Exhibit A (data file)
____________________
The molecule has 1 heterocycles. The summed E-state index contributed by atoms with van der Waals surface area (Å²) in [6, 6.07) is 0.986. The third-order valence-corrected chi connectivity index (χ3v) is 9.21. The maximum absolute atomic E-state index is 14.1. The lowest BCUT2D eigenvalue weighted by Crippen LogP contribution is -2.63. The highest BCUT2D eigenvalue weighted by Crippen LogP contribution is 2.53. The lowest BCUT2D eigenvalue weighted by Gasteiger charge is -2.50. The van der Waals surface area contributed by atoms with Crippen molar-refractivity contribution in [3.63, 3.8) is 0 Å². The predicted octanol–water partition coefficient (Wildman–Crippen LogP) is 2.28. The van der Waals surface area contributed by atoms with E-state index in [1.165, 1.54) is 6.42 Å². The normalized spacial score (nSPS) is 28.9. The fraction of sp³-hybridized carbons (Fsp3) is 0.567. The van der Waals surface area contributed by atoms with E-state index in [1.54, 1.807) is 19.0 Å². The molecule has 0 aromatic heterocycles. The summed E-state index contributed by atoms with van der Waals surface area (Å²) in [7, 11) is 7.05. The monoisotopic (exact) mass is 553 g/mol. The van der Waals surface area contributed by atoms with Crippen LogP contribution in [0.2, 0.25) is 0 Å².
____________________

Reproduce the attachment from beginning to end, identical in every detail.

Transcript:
The molecule has 1 heterocycles. The summed E-state index contributed by atoms with van der Waals surface area (Å²) in [6, 6.07) is 0.986. The third-order valence-corrected chi connectivity index (χ3v) is 9.21. The maximum absolute atomic E-state index is 14.1. The lowest BCUT2D eigenvalue weighted by Crippen LogP contribution is -2.63. The highest BCUT2D eigenvalue weighted by Crippen LogP contribution is 2.53. The lowest BCUT2D eigenvalue weighted by Gasteiger charge is -2.50. The van der Waals surface area contributed by atoms with Crippen molar-refractivity contribution in [3.63, 3.8) is 0 Å². The predicted octanol–water partition coefficient (Wildman–Crippen LogP) is 2.28. The van der Waals surface area contributed by atoms with E-state index in [1.165, 1.54) is 6.42 Å². The normalized spacial score (nSPS) is 28.9. The fraction of sp³-hybridized carbons (Fsp3) is 0.567. The van der Waals surface area contributed by atoms with E-state index in [1.54, 1.807) is 19.0 Å². The molecule has 0 aromatic heterocycles. The summed E-state index contributed by atoms with van der Waals surface area (Å²) in [7, 11) is 7.05. The monoisotopic (exact) mass is 553 g/mol. The van der Waals surface area contributed by atoms with Crippen LogP contribution in [0.2, 0.25) is 0 Å².